The idea of taking visitors on a journey continues inside the museum – from the outset, the experience is one of stepping into a place of holistic drama and sensory stimulus. Visitors journey through a series of unfolding spatial sequences that progress from the raw naturalistic beauty of the soil and rocks to spaces of increasing volume, refinement, and lightness.

Throughout this journey, LDPi worked in close harmony with the architects, designing a lighting scheme that sat in sync with the building’s form, highlighting its scale and architecture. Nisbet adds: “Our design alignment was there from day one with the total understanding of the building and its own design journey, and this was fully understood and appreciated by the architects.

“LDPi had a complete free hand and the architect and client agreed with every step made through the design process. Through workshops in Perth, Oman, and Edinburgh, the seniors of both practices closely worked through all elements, speaking the same language.

“By understanding the architecture, and the architectural story, the lighting follows the architectural order, wording, and punctuation in absolute harmony.”

This harmony meant that the lighting designers did not experience any structural constraints or issues on the project, although Nisbet adds that the biggest challenge came in illuminating the 150-metre-long timeline gallery with a single source solution. “A custom-made solution by iGuzzini, using stretch fabric, was ultimately used to ensure visual continuity and stability. The single linear narrative adds to the strong architectural geometry and enhances perspective, irrespective of an excellent downward illumination provision.”

LDPi worked with iGuzzini and Louis Poulsen on the lighting for the museum, and Nisbet adds that “performance and the ability to support the highly motivated design teams of LDPi and Cox” were the main decisions behind working with these brands.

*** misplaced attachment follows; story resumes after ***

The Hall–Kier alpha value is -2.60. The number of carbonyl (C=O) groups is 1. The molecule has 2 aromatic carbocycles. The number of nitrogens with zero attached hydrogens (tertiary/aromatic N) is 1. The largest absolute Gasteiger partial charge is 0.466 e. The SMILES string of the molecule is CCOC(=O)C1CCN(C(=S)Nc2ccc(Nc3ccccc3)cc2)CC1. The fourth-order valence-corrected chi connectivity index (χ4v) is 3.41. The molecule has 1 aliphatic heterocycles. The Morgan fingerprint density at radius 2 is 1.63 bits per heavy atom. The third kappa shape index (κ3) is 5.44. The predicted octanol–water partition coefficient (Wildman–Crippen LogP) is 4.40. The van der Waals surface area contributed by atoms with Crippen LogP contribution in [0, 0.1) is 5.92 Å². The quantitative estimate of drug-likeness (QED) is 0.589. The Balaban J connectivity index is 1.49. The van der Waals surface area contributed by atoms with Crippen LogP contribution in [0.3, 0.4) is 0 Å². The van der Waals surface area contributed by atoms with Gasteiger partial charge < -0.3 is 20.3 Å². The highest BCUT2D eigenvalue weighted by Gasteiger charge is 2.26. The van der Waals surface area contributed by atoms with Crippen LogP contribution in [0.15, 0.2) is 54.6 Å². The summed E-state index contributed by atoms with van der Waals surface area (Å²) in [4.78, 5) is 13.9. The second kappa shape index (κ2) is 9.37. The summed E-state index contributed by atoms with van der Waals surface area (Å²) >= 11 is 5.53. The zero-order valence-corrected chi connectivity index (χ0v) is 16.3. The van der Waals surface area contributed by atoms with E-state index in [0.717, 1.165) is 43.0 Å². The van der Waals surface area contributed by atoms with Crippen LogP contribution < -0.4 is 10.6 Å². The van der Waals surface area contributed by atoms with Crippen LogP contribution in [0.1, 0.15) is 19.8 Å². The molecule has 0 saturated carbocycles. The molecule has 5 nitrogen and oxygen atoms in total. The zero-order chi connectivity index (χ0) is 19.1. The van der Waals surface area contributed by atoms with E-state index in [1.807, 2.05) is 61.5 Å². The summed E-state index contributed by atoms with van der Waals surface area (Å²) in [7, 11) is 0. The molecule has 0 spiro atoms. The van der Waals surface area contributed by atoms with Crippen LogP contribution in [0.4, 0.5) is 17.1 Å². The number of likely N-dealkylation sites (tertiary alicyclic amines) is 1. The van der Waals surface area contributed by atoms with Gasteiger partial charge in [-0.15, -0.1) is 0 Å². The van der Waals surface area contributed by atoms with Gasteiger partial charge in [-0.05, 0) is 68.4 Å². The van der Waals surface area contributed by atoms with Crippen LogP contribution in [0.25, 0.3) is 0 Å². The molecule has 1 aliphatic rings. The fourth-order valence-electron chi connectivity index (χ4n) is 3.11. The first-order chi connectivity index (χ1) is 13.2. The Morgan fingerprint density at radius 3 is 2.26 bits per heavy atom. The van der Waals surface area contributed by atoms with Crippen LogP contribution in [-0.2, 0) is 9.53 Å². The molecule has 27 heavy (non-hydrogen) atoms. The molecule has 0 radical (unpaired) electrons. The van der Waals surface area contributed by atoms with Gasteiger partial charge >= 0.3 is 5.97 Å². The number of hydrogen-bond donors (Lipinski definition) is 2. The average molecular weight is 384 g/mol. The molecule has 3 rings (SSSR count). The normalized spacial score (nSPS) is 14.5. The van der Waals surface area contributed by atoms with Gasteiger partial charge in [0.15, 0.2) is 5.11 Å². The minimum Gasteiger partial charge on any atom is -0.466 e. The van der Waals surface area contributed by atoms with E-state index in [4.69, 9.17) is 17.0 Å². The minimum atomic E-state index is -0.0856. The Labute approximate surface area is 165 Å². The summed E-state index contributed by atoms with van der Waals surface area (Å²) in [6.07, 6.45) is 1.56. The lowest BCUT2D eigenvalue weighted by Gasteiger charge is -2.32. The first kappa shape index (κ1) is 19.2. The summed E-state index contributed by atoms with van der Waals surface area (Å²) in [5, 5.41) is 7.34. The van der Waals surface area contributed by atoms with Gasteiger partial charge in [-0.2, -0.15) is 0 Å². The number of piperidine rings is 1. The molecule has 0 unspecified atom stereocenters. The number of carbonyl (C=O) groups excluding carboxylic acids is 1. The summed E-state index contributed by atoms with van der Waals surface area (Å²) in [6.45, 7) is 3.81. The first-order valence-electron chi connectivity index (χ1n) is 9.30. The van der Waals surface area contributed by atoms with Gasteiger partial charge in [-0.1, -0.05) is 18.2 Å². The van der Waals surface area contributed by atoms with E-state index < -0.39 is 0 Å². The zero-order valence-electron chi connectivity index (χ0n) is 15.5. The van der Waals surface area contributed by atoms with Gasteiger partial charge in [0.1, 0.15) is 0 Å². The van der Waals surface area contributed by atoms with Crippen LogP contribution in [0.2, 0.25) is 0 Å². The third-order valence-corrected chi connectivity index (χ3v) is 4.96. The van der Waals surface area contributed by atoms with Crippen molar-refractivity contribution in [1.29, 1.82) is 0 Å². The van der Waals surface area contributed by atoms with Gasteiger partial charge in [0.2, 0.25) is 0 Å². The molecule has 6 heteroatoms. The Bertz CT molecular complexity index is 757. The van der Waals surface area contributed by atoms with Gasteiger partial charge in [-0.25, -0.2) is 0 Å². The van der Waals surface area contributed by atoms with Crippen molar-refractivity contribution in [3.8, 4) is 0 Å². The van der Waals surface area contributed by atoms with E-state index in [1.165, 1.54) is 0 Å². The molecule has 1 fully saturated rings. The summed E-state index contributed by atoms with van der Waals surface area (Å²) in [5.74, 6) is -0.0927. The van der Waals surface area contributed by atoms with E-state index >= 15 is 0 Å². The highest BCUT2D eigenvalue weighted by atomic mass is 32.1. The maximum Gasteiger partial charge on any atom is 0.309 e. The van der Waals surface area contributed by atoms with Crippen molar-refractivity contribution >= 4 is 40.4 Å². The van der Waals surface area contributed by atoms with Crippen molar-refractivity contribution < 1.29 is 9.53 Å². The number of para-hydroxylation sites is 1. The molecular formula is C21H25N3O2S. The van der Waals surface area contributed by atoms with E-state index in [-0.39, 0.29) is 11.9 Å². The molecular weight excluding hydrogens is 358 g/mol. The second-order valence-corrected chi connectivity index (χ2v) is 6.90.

“We invited both iGuzzini and Louis Poulsen to be part of the process and allowed full engagement with ourselves and the architects,” he adds. “The level of detail was extensive with, for example, the special engraved patternation designed by LDPi applied onto the glass of all in-ground luminaires. In daytime, the luminaires morph into beautiful architectural details themselves. Such attention to detail sets the scene of care and quality throughout.”

Following the opening of the museum earlier this year, Nisbet is effusive in his praise of the project, “This is a statement piece of legacy architecture, our view and that of the architects is that the space and form is timeless and intended to be meaningful over generations,” he says.

Despite a lengthy timeline of nearly 10 years to complete, with work beginning in 2014, he adds that the project was “an absolute pleasure from start to finish, as all parties believed in the strength of the design and the legacy aspect of such a work”.

He concludes: “It was a joy to work with some of the best architects in the world who care so much; a joy to work with people within lighting manufacturers that hold the same design integrity and who similarly care.

“This was an amazing design experience, design education, and design journey for all involved at LDPi. This was about much more than a commercial project. We are privileged to have worked on this project with amazing people in an amazing country. All involved have become firm friends throughout this journey; surely what great collaboration and great design is all about.”

Image: Philip Handforth